Mountain biking, as it is, it’s not a schedule driven industry and sometimes, like last year I was away for 10 weeks but then at the same time, sometimes I’m home for two months. We make it work and it’s one of those things. I’m 45, almost 46, being an outdoor extreme adventure kind of photographer is not something I’m going to be doing for 20-30 more years, so I need to make hay while the sun shines.
GDK: You’re still riding?
Still have a passion for riding as well
GP: Yeah, I love riding. It’s weird, cause I watch people ride all the time and when I want to relax, I go riding it’s quite strange. I find riding, one, it’s super important for my fitness, I need to be fit to do what we’re doing at the moment. Like going to Patagonia and riding for five days and riding around California and British Columbia and stuff like that, you have to be fit.
I have to be, almost as fit as some of the pros that are riders because I’m riding with a camera bag compared to just a camelback of those guys. Riding, it’s been a big part of my life for 30 years, I think, and it’s good. It’s distracting and focusing at the same time.
GDK: Downhill, cross country, enduro, what really grabs you, both from a photographer perspective and from a passion perspective?
GP: In the beginning, like I said, I raced road, then I found cross country, which was great. Then I found downhill, which I wasn’t very good at, but I enjoyed it and loved it. That’s why I went into the World Cup side of things, then now enduro is really good because enduro sort of captures all of it.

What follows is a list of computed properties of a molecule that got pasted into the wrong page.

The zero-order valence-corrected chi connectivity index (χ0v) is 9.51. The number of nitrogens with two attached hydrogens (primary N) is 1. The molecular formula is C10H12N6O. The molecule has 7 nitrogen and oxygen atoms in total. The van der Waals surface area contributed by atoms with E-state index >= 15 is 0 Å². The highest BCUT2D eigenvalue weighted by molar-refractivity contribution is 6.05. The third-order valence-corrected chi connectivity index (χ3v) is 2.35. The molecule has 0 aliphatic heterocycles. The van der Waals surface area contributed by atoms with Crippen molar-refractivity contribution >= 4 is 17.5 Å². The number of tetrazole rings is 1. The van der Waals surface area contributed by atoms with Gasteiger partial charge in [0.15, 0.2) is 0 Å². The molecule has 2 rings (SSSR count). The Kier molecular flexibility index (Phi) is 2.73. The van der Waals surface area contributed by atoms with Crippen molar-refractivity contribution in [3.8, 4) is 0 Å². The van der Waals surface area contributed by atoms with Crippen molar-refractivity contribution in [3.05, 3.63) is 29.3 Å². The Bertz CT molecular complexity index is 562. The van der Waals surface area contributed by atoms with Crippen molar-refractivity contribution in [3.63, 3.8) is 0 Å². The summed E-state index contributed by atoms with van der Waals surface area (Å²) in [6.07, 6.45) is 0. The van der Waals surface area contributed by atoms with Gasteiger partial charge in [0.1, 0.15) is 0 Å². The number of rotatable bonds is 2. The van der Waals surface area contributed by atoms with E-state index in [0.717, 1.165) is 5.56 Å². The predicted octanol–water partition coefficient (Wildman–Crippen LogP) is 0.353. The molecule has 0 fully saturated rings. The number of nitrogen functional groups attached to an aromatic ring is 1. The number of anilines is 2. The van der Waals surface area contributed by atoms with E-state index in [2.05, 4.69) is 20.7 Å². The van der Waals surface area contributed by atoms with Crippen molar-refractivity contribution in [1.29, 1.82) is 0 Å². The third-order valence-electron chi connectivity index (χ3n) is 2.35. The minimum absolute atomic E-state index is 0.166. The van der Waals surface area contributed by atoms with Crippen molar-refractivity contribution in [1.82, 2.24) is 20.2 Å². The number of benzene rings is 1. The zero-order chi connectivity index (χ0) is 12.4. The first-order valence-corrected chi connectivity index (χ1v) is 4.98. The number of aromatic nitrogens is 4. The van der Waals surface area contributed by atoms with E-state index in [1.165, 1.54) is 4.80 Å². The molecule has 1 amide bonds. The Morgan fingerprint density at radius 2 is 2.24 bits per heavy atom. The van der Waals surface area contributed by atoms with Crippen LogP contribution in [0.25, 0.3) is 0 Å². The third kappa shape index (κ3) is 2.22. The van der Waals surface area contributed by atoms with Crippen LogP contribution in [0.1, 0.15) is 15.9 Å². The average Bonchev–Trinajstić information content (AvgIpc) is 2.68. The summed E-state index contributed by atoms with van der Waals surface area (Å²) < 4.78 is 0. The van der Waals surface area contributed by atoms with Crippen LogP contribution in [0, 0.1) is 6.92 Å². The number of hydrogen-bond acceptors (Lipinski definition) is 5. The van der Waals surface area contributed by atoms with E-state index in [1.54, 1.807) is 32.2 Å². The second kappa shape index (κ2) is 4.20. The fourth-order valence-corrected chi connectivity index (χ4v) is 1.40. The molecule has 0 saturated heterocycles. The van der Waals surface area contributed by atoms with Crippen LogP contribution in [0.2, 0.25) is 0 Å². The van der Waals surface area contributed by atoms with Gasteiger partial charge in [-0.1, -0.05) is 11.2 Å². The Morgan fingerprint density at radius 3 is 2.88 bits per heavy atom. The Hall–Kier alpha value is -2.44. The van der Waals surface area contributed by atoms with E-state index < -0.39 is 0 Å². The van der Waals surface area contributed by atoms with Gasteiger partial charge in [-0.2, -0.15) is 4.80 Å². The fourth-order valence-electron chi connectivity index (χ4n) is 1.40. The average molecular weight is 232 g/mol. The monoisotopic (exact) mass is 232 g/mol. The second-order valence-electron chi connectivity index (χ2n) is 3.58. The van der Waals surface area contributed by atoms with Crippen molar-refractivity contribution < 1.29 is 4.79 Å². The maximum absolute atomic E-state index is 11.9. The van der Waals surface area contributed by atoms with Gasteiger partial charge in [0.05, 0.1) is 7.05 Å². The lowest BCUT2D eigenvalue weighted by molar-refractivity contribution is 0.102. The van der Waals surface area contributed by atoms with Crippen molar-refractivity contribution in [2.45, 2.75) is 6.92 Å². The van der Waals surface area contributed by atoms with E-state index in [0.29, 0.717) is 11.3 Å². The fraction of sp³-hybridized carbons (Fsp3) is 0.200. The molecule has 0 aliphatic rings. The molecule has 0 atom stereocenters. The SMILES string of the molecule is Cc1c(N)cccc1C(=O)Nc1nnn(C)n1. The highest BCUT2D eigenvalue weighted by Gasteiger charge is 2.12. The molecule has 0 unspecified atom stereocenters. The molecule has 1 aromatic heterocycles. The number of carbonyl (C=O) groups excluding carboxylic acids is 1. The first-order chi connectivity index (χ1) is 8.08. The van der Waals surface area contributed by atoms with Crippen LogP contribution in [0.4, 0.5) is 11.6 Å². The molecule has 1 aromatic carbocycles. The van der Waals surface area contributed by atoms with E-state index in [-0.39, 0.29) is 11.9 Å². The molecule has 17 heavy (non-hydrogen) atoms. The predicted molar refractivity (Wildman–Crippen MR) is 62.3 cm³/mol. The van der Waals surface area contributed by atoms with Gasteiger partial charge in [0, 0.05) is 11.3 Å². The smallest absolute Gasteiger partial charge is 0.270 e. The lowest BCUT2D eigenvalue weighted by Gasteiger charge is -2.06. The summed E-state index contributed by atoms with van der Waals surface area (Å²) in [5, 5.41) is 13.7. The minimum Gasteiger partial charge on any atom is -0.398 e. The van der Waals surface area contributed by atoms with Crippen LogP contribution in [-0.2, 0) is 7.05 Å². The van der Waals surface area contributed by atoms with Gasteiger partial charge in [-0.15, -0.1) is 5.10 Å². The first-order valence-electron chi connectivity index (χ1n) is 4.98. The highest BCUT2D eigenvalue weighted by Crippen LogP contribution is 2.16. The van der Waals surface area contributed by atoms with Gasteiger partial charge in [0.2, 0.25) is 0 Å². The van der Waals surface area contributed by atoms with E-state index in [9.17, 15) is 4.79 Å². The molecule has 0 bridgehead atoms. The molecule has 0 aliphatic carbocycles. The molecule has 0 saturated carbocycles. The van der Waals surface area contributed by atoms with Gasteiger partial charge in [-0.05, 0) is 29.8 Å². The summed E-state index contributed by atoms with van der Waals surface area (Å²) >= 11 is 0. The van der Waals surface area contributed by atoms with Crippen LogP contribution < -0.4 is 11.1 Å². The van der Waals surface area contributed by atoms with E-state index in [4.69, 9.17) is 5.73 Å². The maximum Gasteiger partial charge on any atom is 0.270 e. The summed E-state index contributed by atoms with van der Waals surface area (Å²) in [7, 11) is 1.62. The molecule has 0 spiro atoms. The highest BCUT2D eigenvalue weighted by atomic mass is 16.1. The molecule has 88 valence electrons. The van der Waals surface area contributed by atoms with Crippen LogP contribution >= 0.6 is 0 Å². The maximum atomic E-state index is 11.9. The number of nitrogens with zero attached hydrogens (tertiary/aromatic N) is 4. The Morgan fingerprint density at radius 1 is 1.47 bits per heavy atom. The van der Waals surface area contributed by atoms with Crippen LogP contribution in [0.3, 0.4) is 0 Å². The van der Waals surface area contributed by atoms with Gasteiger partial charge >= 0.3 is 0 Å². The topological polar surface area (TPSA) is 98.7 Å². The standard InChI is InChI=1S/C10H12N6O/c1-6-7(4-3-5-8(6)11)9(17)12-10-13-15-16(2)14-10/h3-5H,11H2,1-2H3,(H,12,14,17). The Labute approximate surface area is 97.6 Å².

It captures what we originally did when we rode mountain bikes in 1993/94 and you just went for these adventures. The climb was more of a social thing, it was something to be endured and get over so you could ride your bike faster down the other side.
It’s a bunch of mates and wherever I travel; France, Chile, Australia, New Zealand, wherever, you get a bunch of enduro riders together and it’s like mates. Irrespective of where you’re from or who you are, what you’re riding, anything, instantly there’s just this sort of, this cool bond and I like that.
Some of the ones I’ve done like Trans Provence and Andes Pacifico, they’re phenomenal adventures. 60-70 entrants, that’s it and it has the same idea as the Epic; where you go stage to stage and day to day, point to point. You sleep in tents, do all that kind of stuff and it’s what the mountain bike is invented for, really.
GDK: Combining work and passion, there are not many of us who are able to do that, so quite lucky, aren’t we?
GP: Big time, I think about it every day.
GDK: Gary, thanks very much for talking to us. Gary Perkin, he is, as I said, a lot earlier, you would have seen photographs and you will continue to see his photographs of mountain bikers and biking all over the world. Gary Perkin, our guest on Old Mutual Mountain Bike Live podcast, thanks for downloading, until next time, cheers.